Time is not my friend.

I feel oppressed by Time. It’s got one over me.

On Fridays I begin to feel down because that means the weekend is here, which means the weekend is soon going to be over and that means Monday’s coming which means I need to go to work again. It’s not that I don’t like work, I like it when I’m there, but getting there requires me to dig deep and pull something out of my precious reserves to motivate myself to do it all over again.

Time for me has a relentlessness and senselessness to it all that is like Japanese water torture. Drip, drip…. drip. It’s like the death of a thousand cuts. It seems to be grinding me down. Another week goes by, another month. It’s coming at me faster than I can contemplate it. It doesn’t seem fair. It’s like the pitcher launching a curve ball before I’ve even swung through the air and squared up at the plate. It’s like the bowler running in before I’ve faced up at the crease. It seems  just that little bit ahead of me all the time. It’s like a car cutting into my lane on the freeway, then braking, now accelerating.

It’s moving faster than my resources can manage it. I used to manage Time. Now it just stares me down and pushes me about in a sullen way that leaves me feeling molested and violated. I can’t move at the same pace that Time moves. I used to dance with Time and if I needed to, I could outstrip it and leave it for dead. I would save Time. I would kill Time. I would fill Time. I could make Time. I would milk Time for all it’s worth. But now it has its sweet revenge and I feel like a rag-doll in the mouth of a rottweiler pup that doesn’t know its own strength, nor the fragility of its toy.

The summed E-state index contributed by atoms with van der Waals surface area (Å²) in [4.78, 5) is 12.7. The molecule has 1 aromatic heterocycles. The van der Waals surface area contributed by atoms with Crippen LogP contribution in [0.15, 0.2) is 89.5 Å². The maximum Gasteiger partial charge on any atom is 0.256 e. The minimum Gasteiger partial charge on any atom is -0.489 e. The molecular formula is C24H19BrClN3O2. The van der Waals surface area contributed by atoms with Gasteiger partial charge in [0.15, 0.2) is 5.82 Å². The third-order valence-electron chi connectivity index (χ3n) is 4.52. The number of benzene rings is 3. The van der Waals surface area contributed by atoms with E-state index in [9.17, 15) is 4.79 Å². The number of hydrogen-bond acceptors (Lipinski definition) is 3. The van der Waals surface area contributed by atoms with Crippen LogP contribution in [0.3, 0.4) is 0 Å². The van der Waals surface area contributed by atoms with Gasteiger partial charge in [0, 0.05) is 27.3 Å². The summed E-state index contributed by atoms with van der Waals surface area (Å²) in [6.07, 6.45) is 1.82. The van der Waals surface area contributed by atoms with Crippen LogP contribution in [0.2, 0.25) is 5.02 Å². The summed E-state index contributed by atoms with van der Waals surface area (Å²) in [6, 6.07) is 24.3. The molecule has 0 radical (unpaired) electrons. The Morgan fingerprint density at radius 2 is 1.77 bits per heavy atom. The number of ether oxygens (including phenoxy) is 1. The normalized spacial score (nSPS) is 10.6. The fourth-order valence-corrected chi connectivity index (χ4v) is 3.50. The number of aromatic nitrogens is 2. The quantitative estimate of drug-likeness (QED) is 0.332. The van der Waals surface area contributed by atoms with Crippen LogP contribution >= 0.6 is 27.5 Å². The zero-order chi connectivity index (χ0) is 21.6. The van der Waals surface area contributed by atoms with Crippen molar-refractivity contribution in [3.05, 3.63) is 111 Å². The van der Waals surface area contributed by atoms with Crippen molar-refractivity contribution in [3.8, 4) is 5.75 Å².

I wish everything could slow down. I want to be like Neo in Matrix who could, like a police officer, extend his hand and bend and shift Time and bring it to a standstill.

I wish I had the mental agility to process the content of Time, to make the decisions that need to be made moment by moment, and the energy to interact with my environment borne along and powered by that primal energy that forces the earth to rotate around the sun. But I don’t. I’m moving in slow motion, but my world isn’t. We are out of sync and the mismatch is taxing me at the maximum rate, and there won’t be a refund at the end the of the year. Just another year and more Time slipping by and shoving me on its way through.

I protest and refuse to cooperate and play Time’s game. I try to slow down and mark Time in the hope that Time will see some sense. But who am I kidding? King Canute as much as he tried, couldn’t stop the tide. And I am a hapless victim mesmerized by the ticking of a Time bomb like a rat looking into the eyes of a cobra.

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7 Responses

  1. I once had a teacher that would always tell us to hurry up because, “time waits for no man.” I grew up fearing the truth in that expression.

  2. Hey ibitemynails, that’s so true! Time indeed waits for no man, and seems particularly harsh on slow coaches. Looks like your teacher was right.